Basement Manners: Oli Ng

Written by Daniel Rourke

When you think of Crewe's music scene, you think shoegaze tinged scene bands who are looking to jump on the prolonged emo revival, you don't necessarily think Americana tinged folk music. Oli Ng is a musician who is looking to change that impression.

Following his successful evening at the Music Awards of Staffordshire & Cheshire, we caught up with Ng to discuss how he got to this point and what's next.

Burn After Writing: What’s your first musical memory?

Oli Ng: I remember my dad had an old acoustic guitar, it had three strings on it – it was very Seasick Steve. I picked it up and tried to work out Springsteen songs on these three strings. After that I wanted to play it properly really.

BAW: From there did you go down the typical route of starting a high school/college band, or have you always been a solo artist?

ON: A friend’s dad had an accident at work and lost a couple of his fingers, so to help him get back on his feet I asked him if he would teach me how to play guitar. He started to show me chords, and I learnt a few songs. The first song I learnt was Dakota by Stereophonics, I think that’s right.

I was friends with his daughter, and she could play. We also went to the same school, so we decided to start our own band, and it went from there really. I then went solo as time moved on.

BAW: What was it that made you switch and go solo, rather than sticking with a band?

ON: I started doing my solo stuff as a side project when I was in bands anyways, but I’ve started to concentrate on it more recently with The Eyers going quiet and not really doing anything, so It’s become my main project.

I love playing in bands, especially the rockier bands, but yeah. It’s just whatever time allows me to concentrate on the most really, at the moment it’s the solo stuff.

BAW: Last year you released the 'Into The Dark' EP, which is your second solo release if I remember correctly?

ON: Technically it’s my third, but I discount the first one because it wasn’t very good [laughs].

BAW: That’s fair! What was the process for the 'Into The Dark' EP, and looking back what are your thoughts on it?

ON: The theme of the record was in the vain of 'Get Hurt' (The Gaslight Anthem), it’s a breakup record if I’m being honest. That was the main theme of how the songs came about.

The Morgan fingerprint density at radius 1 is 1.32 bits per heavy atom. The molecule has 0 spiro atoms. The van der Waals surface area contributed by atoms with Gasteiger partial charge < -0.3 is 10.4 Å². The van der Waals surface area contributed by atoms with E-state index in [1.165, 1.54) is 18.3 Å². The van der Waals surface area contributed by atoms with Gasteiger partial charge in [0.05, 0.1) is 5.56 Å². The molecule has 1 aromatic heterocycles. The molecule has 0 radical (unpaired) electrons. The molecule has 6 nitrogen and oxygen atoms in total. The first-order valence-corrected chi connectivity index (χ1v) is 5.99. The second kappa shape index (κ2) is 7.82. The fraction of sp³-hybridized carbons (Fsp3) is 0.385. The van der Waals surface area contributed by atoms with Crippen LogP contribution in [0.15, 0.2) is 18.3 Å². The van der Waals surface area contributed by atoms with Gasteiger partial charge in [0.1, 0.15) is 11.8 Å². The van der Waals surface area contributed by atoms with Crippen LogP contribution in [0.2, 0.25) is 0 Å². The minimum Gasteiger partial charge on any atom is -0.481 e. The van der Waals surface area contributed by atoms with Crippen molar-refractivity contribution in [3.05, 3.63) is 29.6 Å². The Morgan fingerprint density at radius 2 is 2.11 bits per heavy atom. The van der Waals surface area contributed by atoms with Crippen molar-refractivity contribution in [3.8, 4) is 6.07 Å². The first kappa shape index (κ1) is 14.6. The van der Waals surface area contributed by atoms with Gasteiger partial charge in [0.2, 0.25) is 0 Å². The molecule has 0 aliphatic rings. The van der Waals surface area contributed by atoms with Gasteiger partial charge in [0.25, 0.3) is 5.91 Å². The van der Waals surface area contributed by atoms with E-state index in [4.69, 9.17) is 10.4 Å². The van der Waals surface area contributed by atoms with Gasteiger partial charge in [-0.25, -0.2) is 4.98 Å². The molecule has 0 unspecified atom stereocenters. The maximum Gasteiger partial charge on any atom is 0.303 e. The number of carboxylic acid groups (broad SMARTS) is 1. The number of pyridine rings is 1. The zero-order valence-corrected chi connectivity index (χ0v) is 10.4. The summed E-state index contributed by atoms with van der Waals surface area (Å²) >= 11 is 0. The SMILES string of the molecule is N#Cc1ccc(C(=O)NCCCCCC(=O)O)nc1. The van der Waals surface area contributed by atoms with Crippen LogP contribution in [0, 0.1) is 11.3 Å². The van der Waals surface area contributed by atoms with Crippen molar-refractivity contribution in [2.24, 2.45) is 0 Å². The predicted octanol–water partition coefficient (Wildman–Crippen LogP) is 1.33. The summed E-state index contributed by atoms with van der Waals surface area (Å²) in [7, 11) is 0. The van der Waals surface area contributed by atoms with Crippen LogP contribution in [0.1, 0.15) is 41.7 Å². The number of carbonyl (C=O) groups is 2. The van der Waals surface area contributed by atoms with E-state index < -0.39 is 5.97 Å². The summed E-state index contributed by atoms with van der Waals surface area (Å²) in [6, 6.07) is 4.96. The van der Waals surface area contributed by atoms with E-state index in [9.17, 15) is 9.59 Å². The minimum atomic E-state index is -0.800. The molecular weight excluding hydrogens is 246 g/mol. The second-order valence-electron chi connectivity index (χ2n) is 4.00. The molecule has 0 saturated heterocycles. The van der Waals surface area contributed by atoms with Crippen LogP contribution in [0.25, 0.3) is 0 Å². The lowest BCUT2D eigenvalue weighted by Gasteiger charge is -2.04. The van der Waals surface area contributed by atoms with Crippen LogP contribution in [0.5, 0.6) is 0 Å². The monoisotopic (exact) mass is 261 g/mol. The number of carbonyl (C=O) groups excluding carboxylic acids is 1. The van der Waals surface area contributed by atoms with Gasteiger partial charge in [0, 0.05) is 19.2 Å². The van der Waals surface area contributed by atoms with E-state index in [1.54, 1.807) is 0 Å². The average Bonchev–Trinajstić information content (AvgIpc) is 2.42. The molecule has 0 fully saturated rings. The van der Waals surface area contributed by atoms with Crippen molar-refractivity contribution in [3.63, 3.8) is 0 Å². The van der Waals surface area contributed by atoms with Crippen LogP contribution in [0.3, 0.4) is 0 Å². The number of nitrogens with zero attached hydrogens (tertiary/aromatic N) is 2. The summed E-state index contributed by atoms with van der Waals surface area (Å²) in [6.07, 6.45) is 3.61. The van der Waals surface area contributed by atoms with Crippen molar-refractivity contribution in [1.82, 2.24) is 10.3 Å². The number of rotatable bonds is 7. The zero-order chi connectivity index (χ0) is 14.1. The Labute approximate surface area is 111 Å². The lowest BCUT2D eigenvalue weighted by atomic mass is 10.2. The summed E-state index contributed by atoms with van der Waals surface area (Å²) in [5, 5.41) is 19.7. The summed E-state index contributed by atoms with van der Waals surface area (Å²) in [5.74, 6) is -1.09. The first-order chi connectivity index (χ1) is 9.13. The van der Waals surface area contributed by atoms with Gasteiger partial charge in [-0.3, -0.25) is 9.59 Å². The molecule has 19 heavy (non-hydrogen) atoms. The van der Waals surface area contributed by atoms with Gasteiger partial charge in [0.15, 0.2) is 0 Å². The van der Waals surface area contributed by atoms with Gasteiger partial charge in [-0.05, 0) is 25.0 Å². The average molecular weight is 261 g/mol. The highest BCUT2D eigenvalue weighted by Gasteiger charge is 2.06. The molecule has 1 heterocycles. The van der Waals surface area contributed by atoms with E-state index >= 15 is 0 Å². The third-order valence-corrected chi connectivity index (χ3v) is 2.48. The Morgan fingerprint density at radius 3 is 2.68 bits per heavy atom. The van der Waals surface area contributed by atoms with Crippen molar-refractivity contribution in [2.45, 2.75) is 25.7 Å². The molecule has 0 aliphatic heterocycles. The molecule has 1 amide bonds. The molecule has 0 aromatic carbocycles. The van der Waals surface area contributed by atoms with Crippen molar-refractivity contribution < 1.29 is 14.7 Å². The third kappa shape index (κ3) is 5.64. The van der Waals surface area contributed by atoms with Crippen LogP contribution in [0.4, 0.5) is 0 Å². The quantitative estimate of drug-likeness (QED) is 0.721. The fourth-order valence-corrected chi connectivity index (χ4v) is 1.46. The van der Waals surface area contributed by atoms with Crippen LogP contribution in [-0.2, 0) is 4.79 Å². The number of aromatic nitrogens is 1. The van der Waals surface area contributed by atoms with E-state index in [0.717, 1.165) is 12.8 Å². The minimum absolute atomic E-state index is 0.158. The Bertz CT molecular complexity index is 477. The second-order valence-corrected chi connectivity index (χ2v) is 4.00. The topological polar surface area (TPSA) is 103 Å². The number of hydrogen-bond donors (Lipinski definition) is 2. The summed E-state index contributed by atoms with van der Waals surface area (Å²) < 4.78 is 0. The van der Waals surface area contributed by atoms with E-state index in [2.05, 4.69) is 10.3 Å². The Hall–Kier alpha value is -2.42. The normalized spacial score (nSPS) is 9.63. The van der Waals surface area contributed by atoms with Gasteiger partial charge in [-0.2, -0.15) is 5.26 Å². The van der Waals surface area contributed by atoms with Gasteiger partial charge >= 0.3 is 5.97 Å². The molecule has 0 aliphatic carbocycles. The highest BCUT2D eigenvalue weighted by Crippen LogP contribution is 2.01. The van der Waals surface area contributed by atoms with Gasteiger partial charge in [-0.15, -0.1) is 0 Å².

Recording-wise I got the drummer and Jordan from The Eyers to play with me. We were used to working together so we bounced off each other a lot easier. I sent them acoustic demos and told them to learn the chords and think about what they wanted to play, before we bashed them out live in the studio. We essentially arranged it whilst we were recording it. A guy named Keaton Thompson played guitar on the record, and he did a great job.

I was really happy with it, each musician brought their own bit to the record and that makes up each song. I was really pleased with the collection of songs and how they were produced.

BAW: You’ve just got back off a short tour with Chloe Hawes and Arms & Hearts, how did that go?

ON: It was really good. Most of the places that we played were places that I’ve never visited before, so it was nice to see new places and meet new people. It was successful overall, and Chloe smashed it every night. I’d definitely tour with Chloe again at some point, it was a nice little run.

BAW: So what’s next?

ON: I’ve got a new single coming out in the spring, it’s just in the mastering stage at the minute. Then hopefully I’ll be playing a few Europe dates at the end of the year.

I don’t know whether to release another EP or just release several singles, there’s a few plans in place.

BAW: Aside from the solo project and The Eyers, you also play in one or two other bands and have toured Europe this year. What can you tell us about that?

ON: I play with a jazz blues pianist called Tom Seals who’s also from Crewe. I did a UK tour with him in October 2015, then I went over to Hong Kong with him to play a few shows there, and then bits and bobs over the years in the UK. We just played in Amsterdam recently.
Europe is somewhere I want to tap into, I played a few shows in Berlin at the end of last year. Hopefully I’ll get back over there under my own name this year.

BAW: Finally, who are some DIY artists you’ve come across who you think are worth a mention?

ON: I best mention Arms & Hearts, hadn’t I? He’ll get a bit pissy and demand toffees and stuff like that if I don’t. So yeah, Steve who plays under Arms & Hearts. There’s also Chloe Hawes who I was just on tour with. A lot of the Manchester DIY are great artists and great people. There’s also John Greenwood who plays under The Doublecross, he’s really good. There’s that many, that I don’t want to say too many in case I forget someone.

I feel like some people look down on the DIY musician thing. With us touring and playing these not so glamorous places, I think people look down on us. I really admire people who do it, I enjoy doing it and I think you get more from it personally.

BAW: That’s right. You went full time with it last year, how hard was it to make that decision?

ON: It was quite easy really. I decided I should do it now while I’m quite young and still living at home, so there’s not that much pressure on me financially. I thought I’d try it now because I’d rather try it than look back at 40 or 50 and regret not giving it a go. I just thought I’d give it a go and see what happens, and so far so good.